By Ellen Thompson/Havre Daily Newsemail@example.com
A calf killed south of Chinook has the owner and the person who investigated the kill suspecting wolves.
Some government officials said it's unlikely wolves have migrated to this part of Montana.
"The chances are very slim," said Ed Bangs, U.S. Fish and Wildlife Service Gray Wolf Recovery Program coordinator.
Any wolf found here would be a gray wolf from Canada, he said, not one of the wolves that were reintroduced in Yellowstone National Park in 1995. Those wolves would have to cross too many geographical barriers, including reservoirs and interstates, to arrive here, he said.
Canadian wolves are not generally found this far east either, Bangs said.
Bangs' colleague at the Montana Department of Fish, Wildlife and Parks had a different opinion.
Carolyn Sime, FWP's gray wolf coordinator, said the closest confirmed reports of wolves came from near Helena, but that she has received intermittent reports from all over the state. The reports closest to Blaine County come every few years from the Big Belts and Little Belts south of Great Falls.
"Because wolves are great travelers, the message from Fish, Wildlife and Parks is that wolves could be in Montana pretty much anywhere anytime," she said.
Jessica Dunbar found the carcass on her ranch 50 miles south of Chinook in late August, she said earlier this week.
"I found it shortly after it was killed. I had never seen a carcass look that way before," Dunbar said.
When she found it, the blood was dry but still red, "cherry red," she said. There was still hide on the face, but otherwise all that was left was an intact skeleton.
Dunbar immediately called Gene Bucklin, who contracts with the U.S. Department of Agriculture to investigate predator killing of livestock.
"He said that he was sure it was at least four wolves," she said.
Bucklin said he's not sure what killed the calf but that the condition of the carcass suggested wolves. He said he ruled out coyotes and a mountain lion.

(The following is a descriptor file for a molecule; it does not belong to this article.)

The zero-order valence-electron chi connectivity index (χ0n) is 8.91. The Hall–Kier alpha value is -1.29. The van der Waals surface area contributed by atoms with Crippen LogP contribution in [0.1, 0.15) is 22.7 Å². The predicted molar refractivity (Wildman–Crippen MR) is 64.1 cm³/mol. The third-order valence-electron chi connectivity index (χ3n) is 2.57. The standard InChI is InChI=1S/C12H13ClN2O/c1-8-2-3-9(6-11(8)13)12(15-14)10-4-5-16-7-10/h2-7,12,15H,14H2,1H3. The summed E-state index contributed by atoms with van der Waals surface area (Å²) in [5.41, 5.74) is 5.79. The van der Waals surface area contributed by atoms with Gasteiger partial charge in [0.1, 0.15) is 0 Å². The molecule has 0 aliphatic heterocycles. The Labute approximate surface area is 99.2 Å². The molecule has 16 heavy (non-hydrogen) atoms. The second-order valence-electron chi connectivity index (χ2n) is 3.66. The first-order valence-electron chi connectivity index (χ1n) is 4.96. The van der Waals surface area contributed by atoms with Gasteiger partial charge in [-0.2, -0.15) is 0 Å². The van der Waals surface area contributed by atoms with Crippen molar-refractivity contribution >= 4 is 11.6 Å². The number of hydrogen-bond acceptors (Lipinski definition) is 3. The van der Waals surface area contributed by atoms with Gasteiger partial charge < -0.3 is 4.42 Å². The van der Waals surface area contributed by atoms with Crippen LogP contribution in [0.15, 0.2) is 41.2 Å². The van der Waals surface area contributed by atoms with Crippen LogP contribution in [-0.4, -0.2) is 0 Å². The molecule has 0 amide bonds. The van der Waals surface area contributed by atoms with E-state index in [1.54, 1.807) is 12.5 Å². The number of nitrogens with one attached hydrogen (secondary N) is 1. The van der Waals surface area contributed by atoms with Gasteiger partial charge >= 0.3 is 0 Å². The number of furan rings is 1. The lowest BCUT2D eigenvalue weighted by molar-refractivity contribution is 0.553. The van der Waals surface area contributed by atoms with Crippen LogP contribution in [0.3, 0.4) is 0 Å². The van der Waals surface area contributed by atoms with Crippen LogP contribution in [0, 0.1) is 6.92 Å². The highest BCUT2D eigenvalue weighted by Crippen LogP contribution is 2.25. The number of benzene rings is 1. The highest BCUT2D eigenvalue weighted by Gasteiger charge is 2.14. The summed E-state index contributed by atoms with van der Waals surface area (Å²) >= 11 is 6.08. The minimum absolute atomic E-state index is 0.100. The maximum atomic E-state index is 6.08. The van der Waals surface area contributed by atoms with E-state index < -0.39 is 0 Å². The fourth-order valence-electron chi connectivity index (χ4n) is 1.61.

"It looked suspicious," Bucklin said.
Bucklin's supervisor with USDA, Wildlife Services district superviser Craig Glazier, said, "It was an unknown deal."
Bucklin said he went back to the site three times and didn't find tracks, hair or scat. He said a wet area 20 feet from the carcass should have had tracks, but many cattle had moved through the area and may have covered up the tracks.
He said the carcass was found roughly two days after the animal was killed, and he said it would take a number of animals to eat the meat that quickly.
Dunbar said the calf was 550 to 600 pounds. She had been through the area two days before, and not seen any lame calves. Since it was near water, if it had become lame it would not have died so quickly, she added.
Dunbar examined the animal's face, looking for a snake bite or signs of sickness, and found none.
"It appeared to me that something had killed it. Even if it was a whole bunch of coyotes, they couldn't have killed it" because of the calf's size, she said.
Dunbar said she and her husband, Joseph, didn't tell anyone except Bucklin about it because she didn't expect anyone would believe her.
"We never believe anybody that tells us they've seen a wolf," she said. "We didn't have any doubt about that it was a wolf. It's just not something that we cared to talk about."
Wolves started to come back to northwestern Montana from Canadian populations in the 1980s when the animals traveled south along the Rocky Mountains, Bangs said. He does not know of sightings of those wolves further west than Helena, he said.
Laws govern the killing of wolves, which are protected under federal law. As of 2003, Bangs said, "A landowner on their private land can shoot a wolf that is attacking livestock, or animal-herding livestock or any domestic dog."
He added that the wolf would have to be actively attacking an animal; landowners cannot, by law, shoot wolves on sight.
He said that if an attacking wolf is killed, "Report it U.S. Fish and Wildlife within 24 hours."
Bangs said that private organizations will repay cattle owners for calves killed or probably killed by wolves.
Steve Pilcher, executive vice president of the Montana Stockgrowers Association, said he is concerned about the possibility of more wolves in the state. He said the association has had no reports of wolves from Blaine County, though he had heard of a confirmed sighting in Stanford.
"We have from day one expressed concern on behalf of the industry over these loses," Pilcher said. "Everyone has this romance with the re-establishment of the wolf population in Montana. You have to recognize that it comes at a cost, and the cost comes from the livestock producers."
Pilcher thinks private repayment for calves killed by wolves is not yet adequate to assuage his fears.
"It is a great gesture and I applaud groups like Defenders of Wildlife for their efforts," he said. But, he added, "For every wolf kill that you can document and confirm, there will be three to seven that go undetected."
Pilcher added that sometimes fair market value does not represent what a specific cattle owner could get for a calf. Registered Angus, for example, can sometimes bring very high prices.
"We're going to work with them to improve on a compensation program that is fair and effective," Pilcher said.